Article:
Whether you are a major league catcher or a green-thumbed gardener, you will likely be feeling the effects of an active summer season in your knees. Over time, excessive bending and stretching can wear down the cartilage in your knees, leaving them susceptible to inflammation and arthritic pain. Certain hobbies and habits are more likely to cause or contribute to the development of knee pain, stiffness or swelling. If you had an active summer, make sure to take care of your body.
The best way to prevent damage to your knee cartilage, or meniscus, is to listen to your body and maintain a proper balance of healthy movement, stretching, diet and relaxation.
Habits that Promote Knee Cartilage Damage
Compromised knee cartilage can happen to any person of any age. However, certain activities and hobbies coincide with patients that experience chronic knee pain or trauma. These activities include:
- Sustained pressure on knee joint and muscles (gardening, baseball, football, running)
- Improper form while lifting
- Excessive exercise
- Wearing ill-fitting or unsupportive shoes
- Poor diet (inflammatory foods)
- Lack of mobility
What to watch for
The warning signs of knee cartilage damage often get overlooked by patients. Writing off these symptoms as common soreness or stiffness is a mistake that many patients make too often. If you are experiencing any of these symptoms of the damaged or torn meniscus:
- Persistent or severe knee pain
- Swelling around the knee
- Crackling or popping of the knee joint when moved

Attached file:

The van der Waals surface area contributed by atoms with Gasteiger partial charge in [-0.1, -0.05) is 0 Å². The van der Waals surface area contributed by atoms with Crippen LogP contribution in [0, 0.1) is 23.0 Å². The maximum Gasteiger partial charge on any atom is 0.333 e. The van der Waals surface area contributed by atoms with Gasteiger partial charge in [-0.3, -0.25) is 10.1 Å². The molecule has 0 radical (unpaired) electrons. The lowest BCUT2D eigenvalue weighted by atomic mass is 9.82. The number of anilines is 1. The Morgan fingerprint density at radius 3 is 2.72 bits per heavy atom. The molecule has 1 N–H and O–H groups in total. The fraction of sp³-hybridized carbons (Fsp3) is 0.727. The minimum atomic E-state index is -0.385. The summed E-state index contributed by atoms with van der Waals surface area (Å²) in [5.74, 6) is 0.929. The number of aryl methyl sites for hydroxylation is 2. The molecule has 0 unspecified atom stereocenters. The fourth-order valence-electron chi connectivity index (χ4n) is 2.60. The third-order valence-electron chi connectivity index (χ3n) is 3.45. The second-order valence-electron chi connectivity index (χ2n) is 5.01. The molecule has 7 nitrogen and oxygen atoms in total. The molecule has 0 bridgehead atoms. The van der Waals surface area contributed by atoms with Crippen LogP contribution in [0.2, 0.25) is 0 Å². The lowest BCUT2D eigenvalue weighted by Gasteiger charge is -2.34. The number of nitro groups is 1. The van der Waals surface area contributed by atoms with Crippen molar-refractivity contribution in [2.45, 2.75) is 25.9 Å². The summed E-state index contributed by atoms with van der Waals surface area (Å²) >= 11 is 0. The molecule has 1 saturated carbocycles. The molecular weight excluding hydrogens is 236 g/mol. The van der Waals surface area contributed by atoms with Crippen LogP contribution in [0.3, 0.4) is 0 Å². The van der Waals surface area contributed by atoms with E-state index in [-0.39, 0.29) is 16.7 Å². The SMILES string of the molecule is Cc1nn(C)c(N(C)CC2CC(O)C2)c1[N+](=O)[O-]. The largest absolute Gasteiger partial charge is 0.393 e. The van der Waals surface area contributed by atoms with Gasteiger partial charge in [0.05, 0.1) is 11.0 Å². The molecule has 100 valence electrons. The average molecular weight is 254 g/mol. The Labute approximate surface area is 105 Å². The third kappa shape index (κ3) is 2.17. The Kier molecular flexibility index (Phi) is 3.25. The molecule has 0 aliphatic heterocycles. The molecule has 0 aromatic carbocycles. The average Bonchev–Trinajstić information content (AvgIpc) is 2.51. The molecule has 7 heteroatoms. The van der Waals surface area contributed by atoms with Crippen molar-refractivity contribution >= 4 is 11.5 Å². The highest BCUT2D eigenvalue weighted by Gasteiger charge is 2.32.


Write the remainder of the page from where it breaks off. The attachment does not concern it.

- Stiffness or a limited range of motion of the ligaments of the knee
Treatment Options for Knee Pain
Don’t allow any of these symptoms to go untreated. No matter your age or condition, stiffness, swelling and pain are irregular and should be taken very seriously. Pain should never be considered something that’s just “part of life.” Much like stress, pain, swelling and stiffness is your body’s way of telling you that something needs to change.
For athletes, knee pain, cracking or swelling can be a sign of overexertion, poor form while exercising or an injury. In order to prevent further harm, these symptoms should be treated with one of the following options:
- Rest, ice and pain relief medication – reduces swelling and allows the body’s natural healing process to relieve knee pain and stiffness
- Massage therapy – massaging the muscles around the knee to alleviate pain and stiffness
- Physical therapy – various exercises that promote healthy knee mobility and strength
- Debridement – the surgical removal of infected, damaged or dead tissue
- Chondrectomy – the excision, removal, of cartilage in the knee
- Grafting – transplanting living skin to promote the recovery of new cartilage in the knee
Your sports medicine specialist specialists will work with you and your recovery goals to ensure a safe and convenient recovery to get you back in play quickly and effectively.
Patients experiencing symptoms of compromised knee cartilage should see their local sports medicine clinic to see if they are a good candidate for knee cartilage reconstruction.